What are the effects of Spanski? I have argued that the specter of the simultaneous applicability of multiple national copyright laws to internet actor conduct is lessened by practical limitations that constrain transnational litigation. This practical aspect will place restrictions on the numbers of national laws to which internet actors will be exposed. Among the important practical limitations are problems with proving infringement and damages for multiple jurisdictions. However, these limitations are largely ineffective if, as was the case in Spanski, access to internet content by a plaintiff’s lawyers will suffice to show infringement, and actual damages need not be proven because statutory damages are claimed instead.

With two important practical limitations having been eliminated, it is possible that internet actors may face liability under U.S. copyright law whenever their content is accessible from the United States. Therefore, efforts to avoid liability will now focus on the issue of personal jurisdiction and on the need to clarify the role of geoblocking – a need that is now more pressing than ever.

Courts have hesitated to rule in ways that would render geoblocking de facto mandatory for the purposes of avoiding personal jurisdiction: In Triple Up, a D.C. District Court judge (a different judge from the judge in Spanski) said that geoblocking was not required to avoid personal jurisdiction in U.S. courts. The judge did acknowledge, however, that “a website’s affirmative geoblocking efforts should weigh against the exercise of personal jurisdiction.” A Central District of California judge recently agreed with Triple Up and refused to find specific jurisdiction over the BBC based on users’ access to BBC content, where users accessed content by circumventing BBC geoblocking (allegedly with the BBC’s knowledge that users had frequently bypassed its geoblocking). (Carsey-Werner Company, LLC v. BBC, CDCA, 2:17-cv-08041-PA-AS, Feb. 23, 2018.)

The role of geoblocking needs to be clarified – and not only for purposes of evaluating personal jurisdiction. While in some instances effective and good-faith geoblocking may shield alleged infringers from personal jurisdiction in U.S. courts, in other instances geoblocking will not shield alleged infringers if personal jurisdiction is not contested, or if general jurisdiction exists independently of any geoblocking. In cases where jurisdiction is not contested or geoblocking does not affect the jurisdictional inquiry, the impact of geoblocking with respect to liability needs to be clarified. The effect of geoblocking will also be at issue in cases litigated in foreign courts that are courts of general jurisdiction of alleged infringers; with copyright infringement being treated as a transitory cause of action in at least some foreign jurisdictions, a claim of copyright infringement under U.S. law can be brought in the courts of the foreign jurisdiction, as long as they are courts of general jurisdiction of the alleged foreign infringer.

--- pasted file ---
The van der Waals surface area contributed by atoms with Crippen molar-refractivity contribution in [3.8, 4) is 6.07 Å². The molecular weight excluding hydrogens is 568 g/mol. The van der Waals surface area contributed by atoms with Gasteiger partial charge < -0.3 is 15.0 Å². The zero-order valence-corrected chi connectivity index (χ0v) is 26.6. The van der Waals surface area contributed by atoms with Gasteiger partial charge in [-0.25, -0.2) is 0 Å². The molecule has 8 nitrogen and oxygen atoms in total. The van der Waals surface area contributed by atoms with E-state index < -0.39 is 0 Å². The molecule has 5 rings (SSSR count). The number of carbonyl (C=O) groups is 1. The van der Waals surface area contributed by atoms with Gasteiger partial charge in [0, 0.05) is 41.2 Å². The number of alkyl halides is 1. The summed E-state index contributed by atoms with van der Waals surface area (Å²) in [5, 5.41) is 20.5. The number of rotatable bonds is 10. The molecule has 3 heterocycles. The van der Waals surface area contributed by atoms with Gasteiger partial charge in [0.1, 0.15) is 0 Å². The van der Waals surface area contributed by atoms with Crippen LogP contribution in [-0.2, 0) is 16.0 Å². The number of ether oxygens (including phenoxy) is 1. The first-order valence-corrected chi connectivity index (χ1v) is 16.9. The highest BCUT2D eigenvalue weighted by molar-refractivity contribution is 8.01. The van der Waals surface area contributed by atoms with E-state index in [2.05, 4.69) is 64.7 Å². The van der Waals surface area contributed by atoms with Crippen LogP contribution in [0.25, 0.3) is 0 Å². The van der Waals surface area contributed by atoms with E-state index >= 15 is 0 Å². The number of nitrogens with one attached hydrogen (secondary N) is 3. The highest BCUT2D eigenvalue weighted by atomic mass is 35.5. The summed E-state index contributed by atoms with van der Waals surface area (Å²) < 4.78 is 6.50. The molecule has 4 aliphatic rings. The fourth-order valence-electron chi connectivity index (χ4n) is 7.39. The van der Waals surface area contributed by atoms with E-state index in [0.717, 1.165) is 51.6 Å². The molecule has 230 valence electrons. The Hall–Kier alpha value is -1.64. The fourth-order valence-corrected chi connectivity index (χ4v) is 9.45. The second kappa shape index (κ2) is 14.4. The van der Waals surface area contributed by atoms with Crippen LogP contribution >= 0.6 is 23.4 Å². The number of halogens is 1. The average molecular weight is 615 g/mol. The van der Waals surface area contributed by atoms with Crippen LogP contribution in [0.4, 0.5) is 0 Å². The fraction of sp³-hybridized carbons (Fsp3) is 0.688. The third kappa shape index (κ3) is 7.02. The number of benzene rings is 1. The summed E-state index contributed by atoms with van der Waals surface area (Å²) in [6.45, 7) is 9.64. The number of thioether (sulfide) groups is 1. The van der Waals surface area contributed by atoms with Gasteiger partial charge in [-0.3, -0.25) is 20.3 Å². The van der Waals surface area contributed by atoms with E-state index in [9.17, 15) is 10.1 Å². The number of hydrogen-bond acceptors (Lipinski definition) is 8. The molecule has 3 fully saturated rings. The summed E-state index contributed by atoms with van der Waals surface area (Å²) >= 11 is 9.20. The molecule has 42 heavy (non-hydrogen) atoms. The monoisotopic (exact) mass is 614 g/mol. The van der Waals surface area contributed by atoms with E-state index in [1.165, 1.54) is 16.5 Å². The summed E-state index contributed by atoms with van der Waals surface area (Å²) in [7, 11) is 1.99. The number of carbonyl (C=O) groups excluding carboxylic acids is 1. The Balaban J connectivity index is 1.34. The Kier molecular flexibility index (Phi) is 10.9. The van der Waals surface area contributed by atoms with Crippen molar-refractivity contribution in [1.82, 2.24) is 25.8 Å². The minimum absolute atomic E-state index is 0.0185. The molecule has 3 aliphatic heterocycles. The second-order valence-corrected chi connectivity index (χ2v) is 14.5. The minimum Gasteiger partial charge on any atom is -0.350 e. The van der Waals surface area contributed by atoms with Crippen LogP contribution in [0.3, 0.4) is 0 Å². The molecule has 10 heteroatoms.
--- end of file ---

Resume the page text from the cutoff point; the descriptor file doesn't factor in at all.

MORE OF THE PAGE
At present, both the EU Anti-Geoblocking Regulation and Spanski have raised more questions about geoblocking than they have answered. In light of Spanski, and as I suggested in May 2017, internet actors who want to protect themselves against claims of copyright infringement in the United States may no longer have any choice but to geoblock.